Writing for the Web can be a lonely endeavor. Sometimes it’s hard to know what is reaching your users and what is turning them away. Tracking and analytics can help, but these tools are only meaningful when you take the time to interpret and use them properly. How do you know when you’ve got a good and sticky narrative? And, how do you keep it fresh and vibrant?

First, start with some best practices:

  • Write well. This means write a lot and often, get feedback on your work, edit a lot more, and get reviews from people who can really offer meaningful critique and direction. Then, make sure the final tone and style of your writing are coherent and consistent, and that they contribute to your Website’s voice and character.
  • Resist the temptation to do something just because it’s trendy. Don’t hop on a bandwagon in an attempt to drive traffic to your site. While it’s fine to write about trends, be sure they have some real relevance to what you can offer your users. Share your expertise, and do it honestly. Don’t try to fit your round product into a square hole just to get in on a popular fad.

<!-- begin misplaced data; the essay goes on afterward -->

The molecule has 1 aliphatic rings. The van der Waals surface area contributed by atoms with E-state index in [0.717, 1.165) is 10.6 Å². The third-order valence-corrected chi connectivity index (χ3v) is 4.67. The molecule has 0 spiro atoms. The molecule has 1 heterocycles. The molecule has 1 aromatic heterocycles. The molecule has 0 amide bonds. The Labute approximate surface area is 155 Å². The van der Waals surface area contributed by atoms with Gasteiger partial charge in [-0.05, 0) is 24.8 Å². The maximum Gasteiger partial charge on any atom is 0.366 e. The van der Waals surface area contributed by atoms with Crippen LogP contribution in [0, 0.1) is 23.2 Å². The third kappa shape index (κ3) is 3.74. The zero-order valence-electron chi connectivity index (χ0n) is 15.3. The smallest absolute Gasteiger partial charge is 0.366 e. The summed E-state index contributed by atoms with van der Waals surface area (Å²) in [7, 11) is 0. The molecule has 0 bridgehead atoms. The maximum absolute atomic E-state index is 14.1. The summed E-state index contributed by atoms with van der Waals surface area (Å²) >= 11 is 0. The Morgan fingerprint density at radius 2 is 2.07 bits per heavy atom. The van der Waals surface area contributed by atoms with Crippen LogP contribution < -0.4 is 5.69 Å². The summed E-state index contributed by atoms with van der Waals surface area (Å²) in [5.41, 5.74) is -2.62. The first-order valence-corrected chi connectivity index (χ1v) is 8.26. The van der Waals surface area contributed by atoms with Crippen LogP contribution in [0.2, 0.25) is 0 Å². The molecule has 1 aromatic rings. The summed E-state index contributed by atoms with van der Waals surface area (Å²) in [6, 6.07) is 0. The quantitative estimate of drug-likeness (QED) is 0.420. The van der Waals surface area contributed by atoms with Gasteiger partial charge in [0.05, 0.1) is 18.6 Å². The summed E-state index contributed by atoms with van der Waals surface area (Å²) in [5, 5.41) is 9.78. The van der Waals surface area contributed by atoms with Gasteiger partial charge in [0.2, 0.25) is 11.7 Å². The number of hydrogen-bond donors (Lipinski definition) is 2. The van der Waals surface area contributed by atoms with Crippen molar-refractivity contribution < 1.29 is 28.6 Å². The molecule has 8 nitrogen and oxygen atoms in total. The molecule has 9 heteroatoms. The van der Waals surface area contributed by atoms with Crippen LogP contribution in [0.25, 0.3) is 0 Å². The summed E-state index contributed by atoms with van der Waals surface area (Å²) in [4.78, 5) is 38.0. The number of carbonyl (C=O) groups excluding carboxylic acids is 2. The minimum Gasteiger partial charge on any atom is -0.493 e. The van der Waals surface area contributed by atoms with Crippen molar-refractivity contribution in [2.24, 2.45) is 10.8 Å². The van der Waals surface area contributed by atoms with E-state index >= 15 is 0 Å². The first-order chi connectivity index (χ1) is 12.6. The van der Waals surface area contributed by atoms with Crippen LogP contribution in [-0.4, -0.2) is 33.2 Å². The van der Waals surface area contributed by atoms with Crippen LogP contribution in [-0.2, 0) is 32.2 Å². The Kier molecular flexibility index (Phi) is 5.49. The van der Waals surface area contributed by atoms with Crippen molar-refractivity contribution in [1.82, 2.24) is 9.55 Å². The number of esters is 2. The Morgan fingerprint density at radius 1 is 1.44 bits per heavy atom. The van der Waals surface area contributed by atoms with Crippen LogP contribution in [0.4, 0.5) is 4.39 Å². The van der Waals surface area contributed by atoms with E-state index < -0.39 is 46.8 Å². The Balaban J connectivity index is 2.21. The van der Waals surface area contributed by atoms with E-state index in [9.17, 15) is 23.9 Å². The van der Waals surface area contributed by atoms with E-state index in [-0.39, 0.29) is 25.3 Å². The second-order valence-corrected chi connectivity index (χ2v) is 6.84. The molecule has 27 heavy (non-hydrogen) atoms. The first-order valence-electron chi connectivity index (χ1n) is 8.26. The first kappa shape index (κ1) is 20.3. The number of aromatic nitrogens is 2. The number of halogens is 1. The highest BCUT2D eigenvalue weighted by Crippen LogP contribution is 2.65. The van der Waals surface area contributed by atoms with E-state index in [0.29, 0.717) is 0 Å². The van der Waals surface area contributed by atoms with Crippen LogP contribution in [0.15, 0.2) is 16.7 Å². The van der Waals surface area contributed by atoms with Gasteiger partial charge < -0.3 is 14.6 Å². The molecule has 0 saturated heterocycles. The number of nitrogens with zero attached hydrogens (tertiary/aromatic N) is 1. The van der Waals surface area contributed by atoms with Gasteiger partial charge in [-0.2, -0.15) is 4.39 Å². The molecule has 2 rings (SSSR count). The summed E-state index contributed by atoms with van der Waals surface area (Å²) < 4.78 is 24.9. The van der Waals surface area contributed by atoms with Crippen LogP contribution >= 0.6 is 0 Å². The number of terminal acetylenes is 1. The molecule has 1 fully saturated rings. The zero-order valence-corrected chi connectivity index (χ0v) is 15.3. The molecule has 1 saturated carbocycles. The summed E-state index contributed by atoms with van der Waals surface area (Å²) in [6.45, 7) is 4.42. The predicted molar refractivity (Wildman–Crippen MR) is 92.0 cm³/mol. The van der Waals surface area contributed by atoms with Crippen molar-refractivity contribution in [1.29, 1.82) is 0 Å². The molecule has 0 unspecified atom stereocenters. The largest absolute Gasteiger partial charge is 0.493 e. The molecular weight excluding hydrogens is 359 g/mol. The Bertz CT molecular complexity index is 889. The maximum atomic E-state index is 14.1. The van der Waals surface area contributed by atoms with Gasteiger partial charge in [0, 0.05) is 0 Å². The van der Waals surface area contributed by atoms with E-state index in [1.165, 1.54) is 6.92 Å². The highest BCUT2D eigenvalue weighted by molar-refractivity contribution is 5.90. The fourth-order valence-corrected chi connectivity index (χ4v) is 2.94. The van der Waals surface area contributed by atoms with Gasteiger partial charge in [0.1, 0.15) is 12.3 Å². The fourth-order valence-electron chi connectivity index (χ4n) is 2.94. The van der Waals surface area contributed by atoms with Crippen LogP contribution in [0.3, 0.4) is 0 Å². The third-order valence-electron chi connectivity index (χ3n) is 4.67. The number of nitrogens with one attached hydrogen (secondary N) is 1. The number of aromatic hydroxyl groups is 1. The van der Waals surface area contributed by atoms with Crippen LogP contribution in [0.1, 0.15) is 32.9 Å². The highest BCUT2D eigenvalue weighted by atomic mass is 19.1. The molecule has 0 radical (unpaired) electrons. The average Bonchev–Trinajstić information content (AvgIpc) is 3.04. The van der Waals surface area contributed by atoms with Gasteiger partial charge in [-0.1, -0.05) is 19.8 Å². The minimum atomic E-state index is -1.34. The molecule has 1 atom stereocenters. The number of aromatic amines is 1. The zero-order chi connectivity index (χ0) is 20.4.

Second, monitor and measure:

  • Track as much as you can, and take the time to analyze the results. Then use those results – make decisions about your content based upon what you learn. You don’t have to adhere mindlessly to the statistics in your analytics, but use them to support key decisions.
  • Mine your social media outlets for clues. What pages, products, services, or stories are your users talking about? Which ones are generating conversation, consternation, or confusion? Can you figure out what’s missing from the conversation, what gaps you can fill to satisfy what your users are looking for?

Third, wholeheartedly embrace change:

  • Listen to your users. Take your analytics seriously and act on them. If a case study is languishing in your archive, rewrite it. If a product page is inspiring people to ditch you and go to YouTube, rework your product descriptions: make them short and sweet and add a video link to show people how they work.
  • Try something completely different: create a newsletter about exciting innovations in your industry or develop send targeted email communications that give your users something new, useful, or intriguing.

Don’t be afraid to experiment – if the Web offers us anything, it’s the opportunity to try something new. But, don’t do this in a vacuum – again, use your analytics and your social media presence to gauge what is working and what is not.

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